Investigating the Histopathology and Co-prevalence of Age-related Macular Degeneration and Alzheimer's Disease
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PURPOSE: To investigate the parallels between age-related macular degeneration (AMD) and Alzheimer’s disease (AD) by 1) characterizing the distribution of macrophages in the retina and choroid of human post-mortem eyes and 2) examining the distribution of APOE alleles in autopsy cases with AMD and AD from various age groups. METHODS: 1) Autopsy eyes were embedded in paraffin, sectioned, and stained with H&E. Immunohistochemistry against CD68+ and CD163+ was performed. Sections for 36 patients aged 65+ were graded using the Sarks AMD grading system. Photographs of the stained macular and peripheral sections of the retina and choroid were taken using a Vanox AHSB3 microscope at 10x magnification and a D800 Nikon camera. The number of macrophages visualized by the CD163+ and CD68+ IHC stains was manually counted. 2) The medical history and genetics testing data were extracted from charts of 576 autopsy cases and cross-referenced with the histopathologically-determined AMD grade. The cases were split into cohorts based on the age at death and presence of AMD. The cause and age of death, APOE allele frequencies, and presence of AMD were compared between the cohorts and with the reported global allele frequency distribution of the APOE gene. RESULTS: Cells stained by CD68+ were mainly confined to the inner retina of both the macula and periphery. The number of CD68+ macrophages in the outer macula increased with AMD severity and differed significantly between normal (Sarks grade I) and intermediate (Sarks grade IV) (p=0.037) and normal and advanced (Sarks grade VI) AMD (p=0.013). CD163+ cells were confined almost exclusively to the inner retina in both the macula and periphery in normal cases and early AMD (Sarks grades I and II). The number of CD163+ macrophages in the outer retina increased with AMD severity. There was a significant difference in the number of CD163+ stained macrophages in the outer macula between Sarks grade I and grade IV eyes (p=0.007) and grade I and VI eyes (p=0.011). There were no differences between the average number of CD163+ stained choroidal macrophages in the macula and periphery for and across any Sarks AMD stages after correction for multiple comparisons. In the co-prevalence analysis, the proportions of neither APOE genotypes nor APOE allele frequencies significantly differed between the <65 and >70 cohorts (p30.257). The APOE allele frequencies of the <65 cohort significantly differed from the reported global allele frequencies (p=0.010); those of the >70 cohort did not (p=0.237). In both the dementia and APOE-tested subgroups, patients in the >70 cohort were more likely to have AMD than those in the <65 cohort (p<0.0001 and p=0.002, respectively). The proportion of individual APOE allele frequencies did not significantly differ between AMD and non-AMD cohorts (p30.122). The distribution of APOE allele frequencies of the AMD cohort significantly differed from the global distribution (p=0.009), but that of the non-AMD cohort did not (p=0.063). Patients in the AMD cohort showed a higher frequency of the E4 allele (p=0.001) and patients in the non-AMD cohort showed a higher frequency of the E2 allele (p=0.031) than the global distribution of APOE alleles. CONCLUSIONS: The alterations in the number and localization of retinal, but not choroidal, CD163+ stained macrophages in intermediate and advanced Sarks AMD stages suggest that these retinal macrophages may represent a marker for the progression of AMD and may be involved in its pathogenesis. The co-prevalence findings support the role of the APOE gene in early-onset AD and identify a potential shared genetic factor in AMD and AD with the APOE gene. Additional studies are warranted to elucidate the mechanisms behind the co-prevalence of AMD and AD and to further examine the role of the APOE gene in AMD pathogenesis.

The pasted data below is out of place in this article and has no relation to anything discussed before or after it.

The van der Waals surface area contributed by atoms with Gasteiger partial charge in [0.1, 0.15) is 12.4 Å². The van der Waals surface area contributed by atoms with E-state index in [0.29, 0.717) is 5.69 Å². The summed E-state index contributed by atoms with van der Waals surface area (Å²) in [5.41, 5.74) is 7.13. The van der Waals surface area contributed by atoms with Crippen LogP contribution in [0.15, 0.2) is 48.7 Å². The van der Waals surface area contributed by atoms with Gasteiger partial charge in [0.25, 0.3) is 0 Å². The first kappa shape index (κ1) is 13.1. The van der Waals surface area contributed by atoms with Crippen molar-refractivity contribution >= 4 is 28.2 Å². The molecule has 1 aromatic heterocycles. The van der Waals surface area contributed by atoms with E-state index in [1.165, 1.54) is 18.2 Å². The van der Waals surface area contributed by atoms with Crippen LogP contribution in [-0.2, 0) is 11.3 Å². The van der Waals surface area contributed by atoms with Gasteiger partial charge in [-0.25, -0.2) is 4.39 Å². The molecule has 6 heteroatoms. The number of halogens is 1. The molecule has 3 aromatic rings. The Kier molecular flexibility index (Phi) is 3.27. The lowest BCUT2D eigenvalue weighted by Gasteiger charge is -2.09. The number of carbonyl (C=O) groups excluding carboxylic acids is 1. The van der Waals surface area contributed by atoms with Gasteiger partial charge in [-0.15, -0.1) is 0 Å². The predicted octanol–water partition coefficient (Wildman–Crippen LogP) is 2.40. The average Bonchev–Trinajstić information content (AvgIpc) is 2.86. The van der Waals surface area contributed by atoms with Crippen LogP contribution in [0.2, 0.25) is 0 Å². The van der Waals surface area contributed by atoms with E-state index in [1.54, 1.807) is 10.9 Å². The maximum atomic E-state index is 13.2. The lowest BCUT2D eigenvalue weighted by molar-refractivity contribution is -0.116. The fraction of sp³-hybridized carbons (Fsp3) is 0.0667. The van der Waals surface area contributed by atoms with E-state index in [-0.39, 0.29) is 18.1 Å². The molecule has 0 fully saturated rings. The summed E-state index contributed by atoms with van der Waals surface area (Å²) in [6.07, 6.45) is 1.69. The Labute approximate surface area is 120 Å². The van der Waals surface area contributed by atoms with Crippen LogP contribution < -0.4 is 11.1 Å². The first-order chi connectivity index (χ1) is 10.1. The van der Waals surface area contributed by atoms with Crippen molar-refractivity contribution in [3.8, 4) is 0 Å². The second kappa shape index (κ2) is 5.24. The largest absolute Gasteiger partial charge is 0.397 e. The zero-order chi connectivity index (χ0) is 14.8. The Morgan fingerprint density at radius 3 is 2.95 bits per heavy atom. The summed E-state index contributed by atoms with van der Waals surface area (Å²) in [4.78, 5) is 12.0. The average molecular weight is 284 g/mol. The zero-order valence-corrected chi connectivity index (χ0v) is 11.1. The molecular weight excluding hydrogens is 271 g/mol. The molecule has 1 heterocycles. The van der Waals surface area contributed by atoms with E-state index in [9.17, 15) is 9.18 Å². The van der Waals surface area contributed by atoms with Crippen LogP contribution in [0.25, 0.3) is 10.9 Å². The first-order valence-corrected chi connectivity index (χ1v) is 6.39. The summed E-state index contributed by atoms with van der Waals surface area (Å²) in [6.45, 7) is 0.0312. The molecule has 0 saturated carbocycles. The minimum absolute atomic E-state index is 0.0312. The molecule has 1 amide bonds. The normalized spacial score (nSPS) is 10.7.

DepartmentPsychology and Neuroscience
CitationCardakli, Nur; & Lad, Eleonora Georgeta (2017). Investigating the Histopathology and Co-prevalence of Age-related Macular Degeneration and Alzheimer's Disease. Honors thesis, Duke University. Retrieved from https://hdl.handle.net/10161/14301.
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Associate Professor of Ophthalmology
Eleonora (Nora) Lad, MD, PhD is a clinician scientist and retinal ophthalmologist with the primary goal of developing novel strategies for early diagnosis and treatment of age-related macular degeneration (AMD). Dr. Lad specializes in the diagnosis and treatment of macular diseases, such as AMD, diabetic retinopathy, and retinal vascular diseases. She is involved in clinical trials and innovative therapies for the treatment of macular diseases. Dr. Lad is committed to providing the
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Rights for Collection: Undergraduate Honors Theses and Student papers